, Volume 109, Issue 3, pp 433-441

Physiological price of an induced chemical defense: photosynthesis, respiration, biosynthesis, and growth

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Abstract

A recurring theme in defense allocation theories is that defenses are costly. Most studies that attempt to quantify a cost of defense seek to establish a trade-off between a component of plant fitness and the level of a constitutive defense. Such estimates are ambiguous because they cannot discount the cost of traits that are correlated with defense but are not themselves defensive. We examined the effects of damage-induced synthesis of furanocoumarins, known defense compounds, on the growth of wild parsnip. Plants that had 2% of their leaf area removed accumulated 8.6% less total biomass and 14% less root biomass than intact plants over a 4-week period. We also found that this small amount of leaf damage significantly reduced net photosynthetic rates 0.5 h after damage; the effect was temporary, as photosynthetic rates were no longer significantly different after 48 h. Lastly, we found that increases in respiration rates associated with damage coincided spatially and temporally with increases in furanocoumarin production, and that respiration increases were phenotypically correlated with furanocoumarin production. When damage-induced changes in furanocoumarin content and respiration rates were expressed in glucose equivalents and compared, the energetic cost of furanocoumarin production (12.6 μg glucose cm−2) accounted for all of the increase in respiration (12.0 μg glucose cm−2). A comparison of other secondary compounds in damaged and intact leaflets revealed that myristicin, a furanocoumarin synergist, is the only other compound aside from furanocoumarins that is inducible. The inducible defense system of wild parsnip thus appears to involve a small subset of secondary compounds. Synthesis of these compounds is tightly linked to damage-induced rates of respiration. Because the negative impact that damage had on the rate of net photosynthesis was short-lived, the impact of damage on growth observed in this study was likely due to the cost of furanocoumarin synthesis elicited by damage rather than the loss of photosynthetic tissue caused by damage.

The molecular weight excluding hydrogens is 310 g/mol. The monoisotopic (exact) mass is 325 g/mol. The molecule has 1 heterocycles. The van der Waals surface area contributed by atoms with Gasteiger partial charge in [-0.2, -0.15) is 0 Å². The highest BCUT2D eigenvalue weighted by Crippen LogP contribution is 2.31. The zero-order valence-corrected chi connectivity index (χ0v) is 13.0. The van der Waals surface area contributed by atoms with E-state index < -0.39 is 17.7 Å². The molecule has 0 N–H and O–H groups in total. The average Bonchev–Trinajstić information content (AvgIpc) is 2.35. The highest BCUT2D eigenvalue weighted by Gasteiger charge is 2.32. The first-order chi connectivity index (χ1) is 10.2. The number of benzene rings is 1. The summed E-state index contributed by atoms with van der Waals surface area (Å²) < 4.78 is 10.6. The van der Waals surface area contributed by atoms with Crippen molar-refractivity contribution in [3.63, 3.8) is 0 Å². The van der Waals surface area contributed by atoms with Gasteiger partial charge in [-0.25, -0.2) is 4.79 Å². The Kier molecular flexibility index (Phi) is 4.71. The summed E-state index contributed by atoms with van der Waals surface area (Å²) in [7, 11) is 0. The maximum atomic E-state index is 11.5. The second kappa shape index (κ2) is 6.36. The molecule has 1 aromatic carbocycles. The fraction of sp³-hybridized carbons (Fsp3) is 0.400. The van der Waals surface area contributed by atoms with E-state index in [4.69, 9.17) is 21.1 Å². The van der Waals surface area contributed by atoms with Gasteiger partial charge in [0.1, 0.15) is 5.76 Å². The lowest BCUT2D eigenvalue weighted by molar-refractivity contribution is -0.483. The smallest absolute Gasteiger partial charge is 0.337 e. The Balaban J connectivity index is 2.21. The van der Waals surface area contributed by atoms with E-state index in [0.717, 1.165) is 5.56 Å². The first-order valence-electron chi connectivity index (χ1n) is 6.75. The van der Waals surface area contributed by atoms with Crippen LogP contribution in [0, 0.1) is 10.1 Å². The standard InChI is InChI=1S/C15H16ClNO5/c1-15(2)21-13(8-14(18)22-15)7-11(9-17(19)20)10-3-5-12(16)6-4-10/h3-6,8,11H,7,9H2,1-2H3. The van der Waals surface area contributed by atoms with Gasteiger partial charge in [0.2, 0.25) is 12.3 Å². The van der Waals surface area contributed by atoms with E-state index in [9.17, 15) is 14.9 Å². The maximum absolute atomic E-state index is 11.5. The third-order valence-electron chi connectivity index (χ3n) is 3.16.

Received: 4 April 1996 / Accepted: 29 August 1996